the rate of death is directly proportional to the rate of life

Guest writer Tahimi’s poem, “the rate of death is directly proportional to the rate of life,” in The Elixir.

I am 22 years old and

hopefully, wistfully,

60 years from death.

I used to dream about

traveling the globe,

stabbing a flag into the tips

of the Himalayan mountains,

or snorkeling the Great Barrier Reef,

a school of sharks by my side.

And then she died.

And so have approximately,

55.3 million people each year,

151,600 people each day,

6,316 people each hour,

105 people each minute,

about two people per second.

Maybe they died

when they were 89 years old

right at the cusp of a nice long life.

But maybe they died

when they were only 13 years old

or 22

or five.

When I look up at the stars at night,

when I try to grab them between

my shaking fingers

I wonder if they ever got to do what they loved:

if those 55.3 million people ever lived

like they had little galaxies

of love orbiting inside of them.

The kind of love that sits in your bones,

that you feel down to your pinky toe,

that makes you stay up for hours

wondering if the distance

between each galaxy

could measure up

to how much you love his smile,

or the kind of love that makes you

lay down in the rain

in the middle of the road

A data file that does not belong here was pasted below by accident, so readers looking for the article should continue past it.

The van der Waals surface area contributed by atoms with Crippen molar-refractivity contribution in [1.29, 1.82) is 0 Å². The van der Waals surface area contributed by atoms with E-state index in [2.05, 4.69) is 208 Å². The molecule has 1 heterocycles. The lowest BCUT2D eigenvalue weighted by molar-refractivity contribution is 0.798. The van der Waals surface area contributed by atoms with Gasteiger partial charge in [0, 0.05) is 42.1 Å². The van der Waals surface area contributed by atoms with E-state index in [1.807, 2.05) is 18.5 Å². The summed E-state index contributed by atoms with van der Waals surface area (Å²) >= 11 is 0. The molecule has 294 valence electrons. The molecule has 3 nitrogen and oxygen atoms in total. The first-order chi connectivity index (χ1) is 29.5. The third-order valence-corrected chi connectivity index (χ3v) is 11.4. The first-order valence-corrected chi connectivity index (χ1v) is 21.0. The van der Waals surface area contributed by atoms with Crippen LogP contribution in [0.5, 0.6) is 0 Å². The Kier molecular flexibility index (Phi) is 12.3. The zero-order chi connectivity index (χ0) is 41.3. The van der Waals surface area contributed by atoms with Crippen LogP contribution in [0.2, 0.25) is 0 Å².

on a Tuesday in September.

And at 22 I realize

I am so young,

we are so young.

And we settle for a job

or a career

applied between one inch margins

at a twelve point font

in Times New Roman.

We are too young

and the world is so beautiful

and there are dandelions

on the side of the road

that wave at you

to blow your wishes on them.

And I wonder

if at 23 I will realize that in life

the rate of death

is directly proportional

to the rate of life.

That when there’s a supernova in space

there is also a first kiss,

a first glance,

a first word.

I wonder if the secret to life

is found at a supermarket

in the middle of the night

in the cereal aisle.

Or maybe at 23 I’ll

hopefully, wistfully,

realize that our todays

will always be our tomorrows

and our tomorrows are uncertain

but the kiss from my lover

and the hug from my father

and the touch from my mother

will outlive the Himalayas

and the Great Barrier Reef.

Or perhaps I’ll be 22

wrapped in a robe

at 11:17 p.m.

on a Tuesday night

in November.

Tahimi

via the rate of death is directly proportional to the rate of life

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